Monday, August 25, 2008

Plunder by Benjamin Appel

Plunder by Benjamin Appel
Gold Medal 266, Copyright 1952

"Blacky, don't you see it? The black market must be blooming a mile a minute! God Almighty, this town is a paradise!"

"Plunder" is a stark novel that immerses the reader in an underworld of immoral prosperity and calculating betrayal. Potently written, it slams into the reader like a fist.

This novel about soldiers Joe Trent and Blacky MacIntyre is not your typical G.I. story. These are two tough and vile guys, who have just been released from the stockade in Manila. The city is war-torn and they see plenty of opportunity to make a fast buck, all illegal. We witness them rise in the black market trade using people and treating them as if they were scum. There are no good guys here, we despise them all the way through the book. And the more they are successful in their hustling activities, the more we want to see them pay for what they have done. Benjamin Appel tries to lure the reader into having some sympathy for Blacky, but we can't - he's just playing with us. It must end, and when it does-it ends tragically,with nothing gained by the two.

This novel is full of deceit and hatred, and I'm glad there weren't too many G.I.s in WWII like these two. The novel sure has a bite to it-just like the dark, economically torn, streets of Manila after the Japanese defeat. Finely written by a highly talented author. Benjamin Appel's novels are unconventionally exhilarating. Both of his Gold Medal novels are among the best published by the company, this one and "Sweet Money Girl." (1954) But you can't go wrong reading any of the others from the author's quality bibliography.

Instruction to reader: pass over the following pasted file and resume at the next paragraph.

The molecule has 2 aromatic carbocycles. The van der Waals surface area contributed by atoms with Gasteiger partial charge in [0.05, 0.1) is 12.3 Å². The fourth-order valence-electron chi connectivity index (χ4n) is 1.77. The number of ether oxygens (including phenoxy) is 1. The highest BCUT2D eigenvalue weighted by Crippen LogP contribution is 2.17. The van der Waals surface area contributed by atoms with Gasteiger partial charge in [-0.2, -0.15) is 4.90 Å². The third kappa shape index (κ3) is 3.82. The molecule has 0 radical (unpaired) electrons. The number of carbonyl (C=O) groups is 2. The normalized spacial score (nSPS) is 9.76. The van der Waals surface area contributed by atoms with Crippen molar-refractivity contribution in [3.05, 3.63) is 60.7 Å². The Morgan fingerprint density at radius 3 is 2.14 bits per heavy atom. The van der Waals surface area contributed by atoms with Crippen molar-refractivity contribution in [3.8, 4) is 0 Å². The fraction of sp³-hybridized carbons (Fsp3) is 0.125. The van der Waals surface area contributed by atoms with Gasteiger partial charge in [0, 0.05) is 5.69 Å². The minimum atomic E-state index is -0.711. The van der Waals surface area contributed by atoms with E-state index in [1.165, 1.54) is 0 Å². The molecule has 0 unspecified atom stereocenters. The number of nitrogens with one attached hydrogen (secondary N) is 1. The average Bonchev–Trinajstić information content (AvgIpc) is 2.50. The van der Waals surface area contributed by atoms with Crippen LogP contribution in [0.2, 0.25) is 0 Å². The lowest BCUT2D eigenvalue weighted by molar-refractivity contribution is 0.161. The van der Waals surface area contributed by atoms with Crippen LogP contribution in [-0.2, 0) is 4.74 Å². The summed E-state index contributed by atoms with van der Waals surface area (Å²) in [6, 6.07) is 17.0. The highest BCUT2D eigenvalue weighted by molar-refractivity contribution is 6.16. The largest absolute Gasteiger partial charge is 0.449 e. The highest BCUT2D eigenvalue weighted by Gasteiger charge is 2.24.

(One of his least known books, "Big Man, A Fast Man" (1961) is an outstanding literary work)

He kicked madly at the pale glimmering head until the body no longer twitched. Then, panting, his left arm hanging loosely as if almost severed from his left shoulder, he searched for the .45. It glinted darkly near the wall. Blacky snatched it up and holding it by the barrel, pounded at the head in a fury.

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